Accurate revenue forecasting is crucial for every business as it informs future valuations, dictates expenses, improves conversions, and even helps navigate economic uncertainty. 

However, accurately predicting revenue can be challenging, particularly for subscription-based businesses, as they need to account for churn, revenue leakage, and upgrades/ downgrades across their billing engine, or marketing and sales pipeline, adding complexity to the whole process.

So how can you forecast revenue accurately for a subscription-based business?

In this article, we’ll answer that and help you understand the different metrics and factors to consider when making a subscription revenue forecast to help you make more informed decisions.

But first, let’s start with the basics.

What Is Subscription Revenue Forecasting?

Subscription revenue forecasting is the process of predicting future revenue. It uses historical data to estimate how much money a company will bring in over a specific period — monthly, quarterly, or annually. 

It helps businesses plan for the future by providing insights into expected revenue streams. It also helps businesses identify potential roadblocks to achieving revenue targets, allowing them to make adjustments to their strategy

A common mistake businesses make while forecasting revenue is measuring every metric they can. But measuring too many metrics can result in data overload and make you lose sight of the bigger picture. 

Let’s look at the key business metrics you must track to create an accurate forecast.

Key metrics you need for Accurate Subscription Revenue Forecasting

1. Average Revenue Per User (ARPU)

Average Revenue Per User (ARPU) is your company’s revenue over a defined period (typically per month or year) for each active customers

Here’s the formula to calculate your ARPU:

ARPU = Total revenue / Active customers

For example, if you generated $100,000 and had 500 customers, your ARPU would be $200.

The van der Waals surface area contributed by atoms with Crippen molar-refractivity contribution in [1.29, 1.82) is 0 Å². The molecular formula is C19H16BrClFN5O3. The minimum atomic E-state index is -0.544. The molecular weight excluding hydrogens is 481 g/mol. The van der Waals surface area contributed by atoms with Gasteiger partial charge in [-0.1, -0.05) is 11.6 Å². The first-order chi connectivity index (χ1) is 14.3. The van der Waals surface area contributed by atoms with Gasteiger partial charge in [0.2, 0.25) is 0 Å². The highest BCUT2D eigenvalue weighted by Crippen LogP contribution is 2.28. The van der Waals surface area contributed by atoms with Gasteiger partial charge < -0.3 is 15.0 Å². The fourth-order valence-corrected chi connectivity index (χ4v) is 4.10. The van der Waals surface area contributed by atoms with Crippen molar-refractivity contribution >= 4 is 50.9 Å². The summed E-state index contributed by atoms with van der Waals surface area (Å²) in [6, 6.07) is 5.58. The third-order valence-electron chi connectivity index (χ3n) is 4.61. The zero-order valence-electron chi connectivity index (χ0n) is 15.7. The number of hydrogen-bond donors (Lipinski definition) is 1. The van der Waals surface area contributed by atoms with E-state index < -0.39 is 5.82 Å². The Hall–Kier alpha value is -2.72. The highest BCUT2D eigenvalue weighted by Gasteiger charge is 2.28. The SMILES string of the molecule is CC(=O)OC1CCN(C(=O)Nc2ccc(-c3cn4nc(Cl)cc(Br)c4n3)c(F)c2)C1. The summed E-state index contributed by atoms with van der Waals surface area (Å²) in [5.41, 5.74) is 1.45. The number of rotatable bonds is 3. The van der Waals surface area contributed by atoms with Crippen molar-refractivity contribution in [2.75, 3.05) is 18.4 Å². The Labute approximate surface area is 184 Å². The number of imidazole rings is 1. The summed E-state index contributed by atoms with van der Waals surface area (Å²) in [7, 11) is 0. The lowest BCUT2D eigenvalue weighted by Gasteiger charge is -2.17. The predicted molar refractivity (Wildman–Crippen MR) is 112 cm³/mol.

2. Monthly Recurring Revenue (MRR)

Monthly Recurring Revenue (MRR) is your company’s predictable monthly revenue. It includes recurring charges from coupons, discounts, and add-ons but doesn’t include one-time charges like setup fees.

Here’s the formula to calculate your MRR:

MRR = ARPU x Number of subscribers

For example, if your ARPU is $200 and you have 100 paying subscribers, your MRR would be $20,000 (200 x 100).

3. Churn Rate

Churn rate is the rate at which your company loses customers — either voluntarily when a customer cancels their subscription or involuntarily if a customer’s payment attempt fails.

Here’s the formula to calculate your churn rate:

Churn rate = [Total churned customer for the period/ Customers at the start of the period] x 100

For example, if you had 100 subscribers at the beginning of the month and 15 subscribers have churned your churn rate would be 15% ([15 / 100] x 100).

4. Customer Lifetime Value (CLV)

Customer Lifetime Value (CLV) estimates the total revenue a subscriber will bring to your business over the lifetime of their account. It allows you to forecast the value of new and existing subscribers. This metric is essential for revenue forecasting as it helps businesses understand the long-term value of each subscriber.